The Best ’70s-’80s Foods That Were Sadly Discontinued

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Some of the most memorable and distinctive foods we’ve ever savored hail from the ’70s and ’80s, marking it as a golden era of culinary creativity. Sadly, many of these snacks have disappeared over the years, leaving fans with fond memories and a craving that no modern snack seems to satisfy.

Jell-O Pudding Pops

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Bill Cosby’s enthusiastic pitches made these frozen delights iconic in the ’80s. Their novel texture, a perfect fusion of creamy pudding and ice-cold pops, left a lasting impression. Sadly, their absence has caused people to long for the taste and nostalgia of the commercials, which turned them into household names.

Bar None

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Hershey’s Bar None captivated taste buds with its exceptional mix of chocolate, peanuts, and a crispy wafer. Its evolution, including a caramel addition, couldn’t save it from being phased out in the ’90s. The eventual exit of the beloved treat from the market has puzzled and disappointed many.

PB Max

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PB Max was irresistible, featuring peanut butter, oats, and a chocolate-covered cookie base. Its mysterious withdrawal in the ’90s, rumored to be due to the company founders’ dislike of peanut butter, has us speculating and wishing for its comeback.

O’Boises Potato Chips

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With a distinctive thickness and airiness, O’Boises chips broke the mold of traditional potato crisps. Long after their departure from shelves, people still reminisce about the satisfying crunch that became the stuff of legend. It’s a reminder that even the most innovative food can sometimes fade into obscurity.



Squeezit, the colorful, squeezable fruit drinks with themed characters on each bottle, added an element of fun to every sip. Their vanishing acts from store shelves in the early 2000s have left a void in the beverage aisle and our hearts as we recall the joy of twisting open a new flavor.

McDonald’s Fried Apple Pie


These pies were fried initially and had a crispy shell filled with warm, spiced apple filling. Switched to a baked version for health reasons, the quintessential fried pies are deeply missed for their comforting crunch and indulgent palate. The baked iteration, though famous, failed to capture the original’s essence.

Reggie! Bar

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Named after baseball legend Reggie Jackson, this sugary stick hit a home run with its caramel, peanuts, and chocolate coating. Although production ceased in the late 1980s, its legacy lives on among baseball and candy fans.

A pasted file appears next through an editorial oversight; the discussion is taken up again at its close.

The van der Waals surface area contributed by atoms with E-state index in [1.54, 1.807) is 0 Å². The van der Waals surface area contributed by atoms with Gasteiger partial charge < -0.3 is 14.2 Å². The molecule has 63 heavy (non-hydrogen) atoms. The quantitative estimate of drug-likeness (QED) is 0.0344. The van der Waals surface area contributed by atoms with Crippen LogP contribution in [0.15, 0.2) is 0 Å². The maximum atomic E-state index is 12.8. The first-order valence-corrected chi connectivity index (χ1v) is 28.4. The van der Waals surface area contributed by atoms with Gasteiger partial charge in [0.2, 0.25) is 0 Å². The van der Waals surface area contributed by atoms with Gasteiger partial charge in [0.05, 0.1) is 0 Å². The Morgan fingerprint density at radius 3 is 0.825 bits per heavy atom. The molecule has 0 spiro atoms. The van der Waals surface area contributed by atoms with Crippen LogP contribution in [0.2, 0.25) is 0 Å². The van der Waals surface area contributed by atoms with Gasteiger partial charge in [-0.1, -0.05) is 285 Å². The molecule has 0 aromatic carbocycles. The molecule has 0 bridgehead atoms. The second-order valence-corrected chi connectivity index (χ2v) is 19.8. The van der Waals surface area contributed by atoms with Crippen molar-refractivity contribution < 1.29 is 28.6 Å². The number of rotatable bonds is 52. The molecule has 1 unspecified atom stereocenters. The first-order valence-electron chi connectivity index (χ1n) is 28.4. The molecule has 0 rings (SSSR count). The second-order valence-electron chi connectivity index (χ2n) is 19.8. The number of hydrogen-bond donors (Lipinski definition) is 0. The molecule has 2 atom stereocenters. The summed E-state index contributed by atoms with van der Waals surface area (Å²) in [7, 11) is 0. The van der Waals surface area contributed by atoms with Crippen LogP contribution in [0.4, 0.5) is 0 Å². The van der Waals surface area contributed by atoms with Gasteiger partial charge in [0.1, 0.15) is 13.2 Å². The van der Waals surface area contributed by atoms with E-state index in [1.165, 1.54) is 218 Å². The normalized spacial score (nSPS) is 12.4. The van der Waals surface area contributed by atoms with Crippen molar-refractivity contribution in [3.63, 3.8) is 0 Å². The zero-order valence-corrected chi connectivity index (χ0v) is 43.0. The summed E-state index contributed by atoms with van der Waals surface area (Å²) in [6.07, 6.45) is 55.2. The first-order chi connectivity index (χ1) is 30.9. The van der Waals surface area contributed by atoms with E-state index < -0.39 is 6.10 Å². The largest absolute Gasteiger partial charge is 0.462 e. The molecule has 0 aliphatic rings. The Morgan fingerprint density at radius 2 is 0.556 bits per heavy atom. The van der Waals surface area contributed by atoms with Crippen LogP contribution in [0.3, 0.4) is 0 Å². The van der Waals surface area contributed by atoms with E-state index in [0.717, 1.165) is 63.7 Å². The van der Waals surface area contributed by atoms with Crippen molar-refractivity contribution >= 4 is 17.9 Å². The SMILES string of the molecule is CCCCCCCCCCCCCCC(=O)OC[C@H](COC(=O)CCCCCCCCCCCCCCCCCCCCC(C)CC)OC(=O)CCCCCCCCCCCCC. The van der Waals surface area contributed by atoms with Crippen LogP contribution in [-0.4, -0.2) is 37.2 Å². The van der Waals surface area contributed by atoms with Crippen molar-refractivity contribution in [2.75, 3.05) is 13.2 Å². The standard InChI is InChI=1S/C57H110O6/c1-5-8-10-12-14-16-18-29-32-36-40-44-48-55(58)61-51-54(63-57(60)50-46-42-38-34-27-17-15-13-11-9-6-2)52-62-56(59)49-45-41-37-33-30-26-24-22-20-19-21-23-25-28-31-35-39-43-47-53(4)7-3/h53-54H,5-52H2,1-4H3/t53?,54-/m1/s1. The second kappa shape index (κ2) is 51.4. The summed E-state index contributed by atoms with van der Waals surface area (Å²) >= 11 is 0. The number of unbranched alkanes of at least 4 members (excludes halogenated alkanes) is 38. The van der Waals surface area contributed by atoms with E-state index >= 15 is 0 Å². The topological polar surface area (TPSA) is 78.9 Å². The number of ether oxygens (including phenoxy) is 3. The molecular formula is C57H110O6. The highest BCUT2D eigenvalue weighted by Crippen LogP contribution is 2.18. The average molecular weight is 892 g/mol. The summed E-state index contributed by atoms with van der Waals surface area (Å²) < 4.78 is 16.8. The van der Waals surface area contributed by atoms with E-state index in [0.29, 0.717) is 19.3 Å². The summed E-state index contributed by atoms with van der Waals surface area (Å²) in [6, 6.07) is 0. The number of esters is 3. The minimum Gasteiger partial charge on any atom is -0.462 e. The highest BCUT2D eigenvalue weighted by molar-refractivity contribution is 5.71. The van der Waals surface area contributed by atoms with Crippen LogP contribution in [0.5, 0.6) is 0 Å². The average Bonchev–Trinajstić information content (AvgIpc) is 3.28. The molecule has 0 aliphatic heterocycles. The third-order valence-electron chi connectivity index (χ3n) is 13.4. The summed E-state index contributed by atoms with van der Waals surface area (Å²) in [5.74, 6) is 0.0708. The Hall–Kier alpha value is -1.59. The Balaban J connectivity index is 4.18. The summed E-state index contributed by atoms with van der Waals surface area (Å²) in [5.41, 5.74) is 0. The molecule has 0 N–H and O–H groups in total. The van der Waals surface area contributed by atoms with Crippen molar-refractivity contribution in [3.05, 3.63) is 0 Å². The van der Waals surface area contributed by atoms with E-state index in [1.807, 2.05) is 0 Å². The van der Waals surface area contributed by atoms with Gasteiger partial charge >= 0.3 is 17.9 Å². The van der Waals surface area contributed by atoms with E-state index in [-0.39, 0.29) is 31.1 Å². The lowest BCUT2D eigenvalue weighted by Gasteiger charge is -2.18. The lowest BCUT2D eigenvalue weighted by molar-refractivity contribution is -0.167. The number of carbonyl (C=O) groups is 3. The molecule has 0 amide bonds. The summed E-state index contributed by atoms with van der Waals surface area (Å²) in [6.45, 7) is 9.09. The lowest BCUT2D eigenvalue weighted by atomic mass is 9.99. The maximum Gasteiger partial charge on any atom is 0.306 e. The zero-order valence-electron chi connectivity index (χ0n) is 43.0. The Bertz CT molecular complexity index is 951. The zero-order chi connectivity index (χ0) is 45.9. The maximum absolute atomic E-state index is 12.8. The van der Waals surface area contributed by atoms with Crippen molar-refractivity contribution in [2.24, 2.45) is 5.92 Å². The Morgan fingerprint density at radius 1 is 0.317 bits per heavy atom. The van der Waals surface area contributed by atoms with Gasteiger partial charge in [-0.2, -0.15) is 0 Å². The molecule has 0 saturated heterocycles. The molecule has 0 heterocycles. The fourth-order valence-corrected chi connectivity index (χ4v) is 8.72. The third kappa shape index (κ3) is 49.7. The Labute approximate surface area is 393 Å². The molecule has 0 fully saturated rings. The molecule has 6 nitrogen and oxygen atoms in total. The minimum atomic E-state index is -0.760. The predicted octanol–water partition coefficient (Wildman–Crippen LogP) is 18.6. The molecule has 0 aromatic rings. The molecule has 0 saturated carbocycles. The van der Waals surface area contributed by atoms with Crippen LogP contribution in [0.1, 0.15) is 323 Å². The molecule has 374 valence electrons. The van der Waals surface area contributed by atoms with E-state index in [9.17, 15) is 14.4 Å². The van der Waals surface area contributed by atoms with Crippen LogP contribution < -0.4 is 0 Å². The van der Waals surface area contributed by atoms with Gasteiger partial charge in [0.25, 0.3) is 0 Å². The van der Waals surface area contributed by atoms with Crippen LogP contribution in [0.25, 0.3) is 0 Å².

Hubba Bubba Soda

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This bubblegum-flavored drink brought the fun of Hubba Bubba gum to a refreshing drink. Despite its brief appearance in the ’80s, it created a memorable impact for its bold attempt at translating the essence of gum into a beverage, a daring innovation in the soda market.

Quisp Cereal

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Quisp delighted children with its sweet, corn-based cereal and quirky alien mascot. Its sporadic reappearances fuel nostalgia and keep hope alive for some. Its journey from pantry staple to collector’s item illustrates the enduring affection for brands that can evoke childhood memories with just one spoonful.

Ninja Turtles Pies

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Leveraging the Teenage Mutant Ninja Turtles craze, these green, vanilla-flavored custard pies captured the imaginations and palate of an entire generation. Their disappearance has individuals yearning for the adventurous spirit and unique taste that made eating these pies feel like a momentary membership in the Turtles’ ranks.

Hi-C Ecto Cooler

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Inspired by the Ghostbusters franchise, Hi-C Ecto Cooler colored our world (and tongues) with its vibrant hue and tangy citrus taste. Its reappearances have sparked celebrations among those eager to relive the glory days of ghost hunting and sugary sips.

Mickey’s Parade Ice Pops

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Mickey’s Parade Ice Pops, immortalized in ice with their iconic Disney characters, enchanted the freezer aisle and seized imaginations. This delightful frozen treat merged the wonder of Disney stories with the joy of a cool refreshment, leaving a nostalgic craving in its absence.

Wacky Wafers

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These oversized, fruit-flavored discs were a staple of ’70s and ’80s candy culture, offering sweetness with every bite. The name and vibrant colors of Wacky Wafers are sorely missed, as they represented a simpler time when the confection was all about bold tastes and bright smiles.

Buc Wheats Cereal

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Buc Wheats brought a touch of honeyed charm to the breakfast table, combining the wholesomeness of wheat with a hint of sweetness. Its departure marked the end of an era for notable cereals that dared to mix healthy with tasty.

Marathon Bar

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The Marathon Bar, with its braided caramel wrapped in chocolate, promised a chew that lasted for eternity, testing both patience and taste. However, it sprinted out of production in the ’80s, and the memory of its peculiar shape and appeal lingers, symbolizing the enduring impact of well-crafted treats.

Written by Johann H